Did you ever wonder exactly HOW music effects your brain and your body?

Music has well established psychological effects on moods and emotions.

Think about that.

We already know this if even subconsciously. If music did not have a physiological effect on our body and mind, marches would be played at bedtime and not at the half-time of football games. Lullabies would be heard at parades and Gregorian chant would bombard our ears at the grocery store.
Want to know more? Here is the scientific answer to how music affects our physiology and our psychology.

When our level of consciousness changes from waking to sleeping, the electrical activity of our brains changes as well. If one induces a sleeping pattern in the brain by drugs or other means, the behavior goes along. Music can have an influence in the same way.

To begin to understand the power of music on our bodies and brains, we need to consider some physiology.

The brain sends and receives messages from the rest of the body every minute, second and fraction of a second. As for the receiving side of things, the brain gets information from our senses -- vision, hearing, touch, taste, smell, etc. But there is another major source of input to our brains…our bodily hormones. These are secreted by our endocrine system and include hormones, like testosterone and estrogen, and a group called "stress" hormones, like adrenaline and cortisol.

There are several studies that have addressed the issue of whether music itself actually changes the amount of release of our stress hormones. Most of these have concentrated on measuring levels of cortisol before and after various exposures to music.

The studies start with attempts to reduce cortisol levels, or more specifically to prevent increased release of this stress hormone, in conjunction with a traumatic experience. Without going into the entire scientific research, the answer was YES. Music can greatly reduced the duration of the cortisol response to stress. What does this mean? It means that listening to the right kind of music can prevent you from getting stressed or anxious by lowering the body’s response to stress hormones.

We already self-select music but often without an understanding of how or why certain music affects them in a particular way. If a selection of music produces certain signs of stimulation of the autonomic nervous system, like increased respiration and heart rate, the we could be "self-dosing" with increased levels of cortisol, adrenaline and other stress hormones. For example, runners will choose a song with an upbeat tempo that innately helps them keep their pace while exercising. Exercising to music can increase the level of endurance by up to 30%!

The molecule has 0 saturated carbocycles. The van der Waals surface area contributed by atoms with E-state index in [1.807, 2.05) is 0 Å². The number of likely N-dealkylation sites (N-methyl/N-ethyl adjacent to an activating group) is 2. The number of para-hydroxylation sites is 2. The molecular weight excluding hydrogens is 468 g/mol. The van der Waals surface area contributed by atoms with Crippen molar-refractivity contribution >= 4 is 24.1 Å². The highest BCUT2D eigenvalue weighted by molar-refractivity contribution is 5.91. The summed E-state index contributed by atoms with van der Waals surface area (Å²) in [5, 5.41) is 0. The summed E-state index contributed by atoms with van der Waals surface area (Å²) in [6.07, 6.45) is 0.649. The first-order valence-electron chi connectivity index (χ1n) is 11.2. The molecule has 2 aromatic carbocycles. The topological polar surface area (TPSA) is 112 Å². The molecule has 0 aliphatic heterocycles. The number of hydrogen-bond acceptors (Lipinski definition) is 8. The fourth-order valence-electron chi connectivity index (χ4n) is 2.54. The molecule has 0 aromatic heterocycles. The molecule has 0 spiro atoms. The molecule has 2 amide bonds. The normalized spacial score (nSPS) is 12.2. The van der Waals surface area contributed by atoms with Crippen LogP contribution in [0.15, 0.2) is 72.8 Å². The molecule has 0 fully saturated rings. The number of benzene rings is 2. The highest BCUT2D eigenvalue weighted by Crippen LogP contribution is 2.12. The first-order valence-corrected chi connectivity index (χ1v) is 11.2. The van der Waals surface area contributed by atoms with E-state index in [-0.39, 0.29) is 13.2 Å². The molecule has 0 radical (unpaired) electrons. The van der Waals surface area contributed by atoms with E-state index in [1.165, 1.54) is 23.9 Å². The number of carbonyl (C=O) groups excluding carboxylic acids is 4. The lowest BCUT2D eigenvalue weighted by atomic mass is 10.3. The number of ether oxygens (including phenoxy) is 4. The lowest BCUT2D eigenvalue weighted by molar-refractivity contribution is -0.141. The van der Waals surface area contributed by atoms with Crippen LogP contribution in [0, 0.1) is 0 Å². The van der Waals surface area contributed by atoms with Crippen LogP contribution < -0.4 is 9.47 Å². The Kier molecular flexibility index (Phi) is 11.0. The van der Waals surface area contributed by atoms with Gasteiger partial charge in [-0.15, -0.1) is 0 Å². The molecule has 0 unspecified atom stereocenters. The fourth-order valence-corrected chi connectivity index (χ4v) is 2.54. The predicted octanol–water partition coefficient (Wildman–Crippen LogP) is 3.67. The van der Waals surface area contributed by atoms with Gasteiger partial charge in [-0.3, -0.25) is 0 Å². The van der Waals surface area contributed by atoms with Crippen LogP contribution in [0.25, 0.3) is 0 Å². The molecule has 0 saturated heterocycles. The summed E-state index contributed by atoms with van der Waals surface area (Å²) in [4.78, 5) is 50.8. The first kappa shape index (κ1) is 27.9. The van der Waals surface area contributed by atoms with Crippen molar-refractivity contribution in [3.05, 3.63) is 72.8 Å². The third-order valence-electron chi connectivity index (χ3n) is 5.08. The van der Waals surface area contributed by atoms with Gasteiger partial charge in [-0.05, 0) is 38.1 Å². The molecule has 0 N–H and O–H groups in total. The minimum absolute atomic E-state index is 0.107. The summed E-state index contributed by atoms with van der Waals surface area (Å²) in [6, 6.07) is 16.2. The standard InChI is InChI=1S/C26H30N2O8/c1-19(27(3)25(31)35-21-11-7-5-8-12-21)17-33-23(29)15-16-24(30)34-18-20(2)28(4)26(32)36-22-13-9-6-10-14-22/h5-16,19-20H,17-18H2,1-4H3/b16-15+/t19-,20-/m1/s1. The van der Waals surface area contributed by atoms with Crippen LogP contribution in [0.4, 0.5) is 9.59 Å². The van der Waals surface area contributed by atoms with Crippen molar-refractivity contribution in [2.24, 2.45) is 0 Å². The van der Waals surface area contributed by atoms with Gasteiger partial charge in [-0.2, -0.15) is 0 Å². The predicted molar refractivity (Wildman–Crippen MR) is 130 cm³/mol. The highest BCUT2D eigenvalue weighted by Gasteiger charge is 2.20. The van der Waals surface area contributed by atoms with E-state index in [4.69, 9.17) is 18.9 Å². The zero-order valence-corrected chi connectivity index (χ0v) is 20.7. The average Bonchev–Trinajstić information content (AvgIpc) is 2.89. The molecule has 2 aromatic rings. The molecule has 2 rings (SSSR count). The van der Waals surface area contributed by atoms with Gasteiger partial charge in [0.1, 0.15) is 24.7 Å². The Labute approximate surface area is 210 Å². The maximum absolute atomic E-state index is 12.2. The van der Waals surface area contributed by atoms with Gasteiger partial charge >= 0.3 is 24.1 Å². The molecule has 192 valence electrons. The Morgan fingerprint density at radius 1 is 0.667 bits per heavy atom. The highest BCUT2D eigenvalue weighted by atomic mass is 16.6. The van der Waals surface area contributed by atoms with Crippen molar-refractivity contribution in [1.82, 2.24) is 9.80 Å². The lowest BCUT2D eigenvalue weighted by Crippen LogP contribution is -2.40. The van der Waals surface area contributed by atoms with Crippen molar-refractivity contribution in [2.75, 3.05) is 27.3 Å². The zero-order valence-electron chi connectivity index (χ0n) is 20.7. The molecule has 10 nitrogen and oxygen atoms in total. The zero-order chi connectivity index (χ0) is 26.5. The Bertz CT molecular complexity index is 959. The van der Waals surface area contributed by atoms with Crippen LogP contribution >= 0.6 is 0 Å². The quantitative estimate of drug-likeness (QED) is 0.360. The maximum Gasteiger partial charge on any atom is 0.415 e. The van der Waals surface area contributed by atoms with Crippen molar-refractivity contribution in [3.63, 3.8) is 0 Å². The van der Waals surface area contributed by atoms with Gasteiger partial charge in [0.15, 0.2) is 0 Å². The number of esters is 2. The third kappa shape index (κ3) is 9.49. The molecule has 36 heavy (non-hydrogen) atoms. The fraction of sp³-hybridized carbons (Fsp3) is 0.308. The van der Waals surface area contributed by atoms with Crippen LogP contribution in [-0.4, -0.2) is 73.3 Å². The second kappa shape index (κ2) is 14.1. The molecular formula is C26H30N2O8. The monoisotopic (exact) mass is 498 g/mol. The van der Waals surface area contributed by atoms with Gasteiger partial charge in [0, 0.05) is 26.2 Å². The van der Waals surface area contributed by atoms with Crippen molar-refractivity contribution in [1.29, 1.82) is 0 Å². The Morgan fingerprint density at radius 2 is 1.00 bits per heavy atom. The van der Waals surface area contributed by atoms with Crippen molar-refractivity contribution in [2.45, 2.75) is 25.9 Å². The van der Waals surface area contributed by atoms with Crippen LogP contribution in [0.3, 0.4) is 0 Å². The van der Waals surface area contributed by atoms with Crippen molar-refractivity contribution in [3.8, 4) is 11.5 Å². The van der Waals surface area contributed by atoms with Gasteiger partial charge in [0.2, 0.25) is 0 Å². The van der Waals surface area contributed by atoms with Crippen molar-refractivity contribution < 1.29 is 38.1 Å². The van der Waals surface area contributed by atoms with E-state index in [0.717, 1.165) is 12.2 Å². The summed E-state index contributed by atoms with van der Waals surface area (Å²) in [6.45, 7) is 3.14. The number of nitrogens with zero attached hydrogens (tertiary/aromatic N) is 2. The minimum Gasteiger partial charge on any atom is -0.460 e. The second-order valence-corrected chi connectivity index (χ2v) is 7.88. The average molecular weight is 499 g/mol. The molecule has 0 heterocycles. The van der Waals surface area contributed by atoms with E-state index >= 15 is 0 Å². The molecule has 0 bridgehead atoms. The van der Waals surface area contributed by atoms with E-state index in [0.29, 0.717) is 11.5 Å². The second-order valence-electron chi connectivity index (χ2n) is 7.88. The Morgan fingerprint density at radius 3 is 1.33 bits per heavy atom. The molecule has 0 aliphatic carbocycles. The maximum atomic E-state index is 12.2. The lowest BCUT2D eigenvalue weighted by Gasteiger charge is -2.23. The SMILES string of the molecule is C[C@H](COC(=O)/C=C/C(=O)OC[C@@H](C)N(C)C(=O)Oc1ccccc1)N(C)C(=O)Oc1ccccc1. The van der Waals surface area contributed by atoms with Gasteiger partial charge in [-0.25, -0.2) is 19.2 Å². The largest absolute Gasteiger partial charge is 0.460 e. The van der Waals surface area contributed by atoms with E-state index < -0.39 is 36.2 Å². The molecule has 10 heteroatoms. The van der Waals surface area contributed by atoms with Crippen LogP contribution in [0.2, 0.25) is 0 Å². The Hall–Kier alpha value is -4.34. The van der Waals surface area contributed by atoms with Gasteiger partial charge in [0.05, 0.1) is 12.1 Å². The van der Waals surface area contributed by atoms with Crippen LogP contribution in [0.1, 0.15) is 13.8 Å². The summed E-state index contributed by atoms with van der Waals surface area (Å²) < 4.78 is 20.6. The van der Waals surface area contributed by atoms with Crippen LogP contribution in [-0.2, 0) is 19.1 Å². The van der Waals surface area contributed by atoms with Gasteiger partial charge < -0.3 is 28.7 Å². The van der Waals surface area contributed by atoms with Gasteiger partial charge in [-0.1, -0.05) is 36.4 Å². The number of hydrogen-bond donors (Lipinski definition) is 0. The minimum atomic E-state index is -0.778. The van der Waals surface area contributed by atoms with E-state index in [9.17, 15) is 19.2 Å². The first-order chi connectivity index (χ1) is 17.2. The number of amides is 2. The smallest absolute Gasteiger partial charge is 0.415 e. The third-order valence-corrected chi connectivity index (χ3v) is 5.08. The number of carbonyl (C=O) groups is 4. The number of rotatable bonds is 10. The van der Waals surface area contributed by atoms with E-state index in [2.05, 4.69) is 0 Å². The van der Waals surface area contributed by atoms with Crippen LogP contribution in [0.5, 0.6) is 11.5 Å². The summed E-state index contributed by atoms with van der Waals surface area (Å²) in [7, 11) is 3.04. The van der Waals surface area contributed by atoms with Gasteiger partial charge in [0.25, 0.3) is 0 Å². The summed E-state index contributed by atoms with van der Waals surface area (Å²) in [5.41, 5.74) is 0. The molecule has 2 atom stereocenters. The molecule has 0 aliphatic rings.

Ask yourself, if music has all this affect on your own body and brain, and you are transmitting this to your horse, how important is choosing the “right” music for you and your horse to ride to?

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(For the review of the study, go to Möckel, M., Röcker, L., Störk, T., Vollert, J., Danne, O., Eichstädt, H., Müller, R. and Hochrein, H. (1994). Immediate physiological responses of healthy volunteers to different types of music: cardiovascular, hormonal and mental changes. Eur. J. Appl. Physiol., 68, 451-459.)

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Comment by Kathleen K on April 26, 2011 at 4:55pm

Great blog post Ruth! I definitely see the relationship between music and stress. I have an anxiety disorder and despite it being very well controlled I still get stressed out easily. I've always found that music (and maybe a nap) is the best way to calm down.

 

I wonder if music has the same effect on horses? I imagine it would and in my experience it does have a positive effect. Would be very neat to see research done on this.

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